Los Angeles

Michael Coughlan

Tri Gallery

Michael Coughlan combines nylon cords, plywood, a volcano, and some rubber worms to create formally enticing and conceptually complex sculptures that take cheerful jabs at both Minimalist sculpture and traditional painting.

A gnarly sheet of mid-grade plywood, Still Life (all works 1994) is adorned with black nylon spider webs. Squiggly black rubber worms nestle in the carefully drilled holes. This artificial infestation turns this piece into a parodic still life: premature, manufactured decrepitude coupled with well-fed, fake vermin. The taut webs are unadorned by their real-life counterparts, while the worms, still supple, oily, and new looking, are free of the dust that will inevitably settle and stick. Similarly, An Uncertain Problem is a comic send-up of the nonfunctional art object. A white pedestal is covered with a nylon spider web. Neatly knotted, of a neon orange that could attract a color-blind fly, the web is occupied by the white rectangular pedestal, as if the Minimalist cube had grown cobwebs, or maybe just needed to be enlivened with Halloween decor.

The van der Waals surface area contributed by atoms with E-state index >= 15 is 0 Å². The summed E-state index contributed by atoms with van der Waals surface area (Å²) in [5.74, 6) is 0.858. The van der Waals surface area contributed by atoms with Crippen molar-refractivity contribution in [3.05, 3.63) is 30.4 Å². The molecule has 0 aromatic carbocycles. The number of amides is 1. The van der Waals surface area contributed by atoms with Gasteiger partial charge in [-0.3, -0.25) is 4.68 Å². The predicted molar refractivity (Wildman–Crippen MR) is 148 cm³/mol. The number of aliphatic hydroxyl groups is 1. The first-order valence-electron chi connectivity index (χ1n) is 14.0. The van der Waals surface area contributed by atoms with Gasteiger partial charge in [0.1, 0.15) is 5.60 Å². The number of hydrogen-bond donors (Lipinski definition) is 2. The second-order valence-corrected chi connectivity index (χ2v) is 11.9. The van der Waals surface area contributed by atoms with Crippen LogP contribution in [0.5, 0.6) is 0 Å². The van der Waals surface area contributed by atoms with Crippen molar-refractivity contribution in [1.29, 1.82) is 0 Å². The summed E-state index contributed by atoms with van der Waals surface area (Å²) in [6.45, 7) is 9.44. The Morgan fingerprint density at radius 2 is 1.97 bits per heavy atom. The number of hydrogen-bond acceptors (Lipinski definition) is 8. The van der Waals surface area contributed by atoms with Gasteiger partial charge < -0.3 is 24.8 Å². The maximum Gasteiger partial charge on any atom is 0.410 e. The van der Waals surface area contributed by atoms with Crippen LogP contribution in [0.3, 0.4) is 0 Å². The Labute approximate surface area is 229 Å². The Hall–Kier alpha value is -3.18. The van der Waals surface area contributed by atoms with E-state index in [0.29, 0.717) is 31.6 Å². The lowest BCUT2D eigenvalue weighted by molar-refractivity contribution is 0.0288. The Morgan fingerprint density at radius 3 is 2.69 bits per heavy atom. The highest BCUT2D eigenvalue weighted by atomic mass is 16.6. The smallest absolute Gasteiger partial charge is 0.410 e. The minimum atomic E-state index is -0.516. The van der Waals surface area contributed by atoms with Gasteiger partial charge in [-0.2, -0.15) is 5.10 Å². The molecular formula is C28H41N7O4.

Coughlan’s work has more in common with the early sculpture of Bruce Nauman than with that of his contemporaries. Like Nauman, Coughlan constructs a poetic rationalism that seemingly makes no sense. Annelidic Cycle beautifully illustrates this endearing logic. In this drawing, a worm is depicted biting its own tail, losing at its own game. Sure, it will regenerate a tail, but only to digest it again and again, until the nutrients are gone and exhaustion takes over.

Though for the most part not kinetic, much of the work in this show could barely hold still. Like the worm eating its tail, the ideas formulated here continually churned and mutated. Coughlan’s work enveloped the space, inviting the viewer to take the changing conditions of its environment into account. In Self-Portrait as a Small Volcano, the white peak of a smallish, chocolate-milk-colored volcano erupted in a torrent of bubbles. Depending on the state of the air conditioning unit, fans, and heating in the gallery, the bubbles trailed in different directions. A thin residue of the bubbles coated the sides of the volcano, making the otherwise matte surface shiny and slick, in this way leaving a record of the air currents. To trick a fish, it is enough to flash a cloudy representation of its favorite snack, but to catch a fly, a wilier subterfuge is necessary. Coughlan’s octagonal knotted webs were ineffective in diminishing the fly population, but they proved adequate to entrapping and entangling fussy art viewers, often the most elusive of prey.

Lisa Anne Auerbach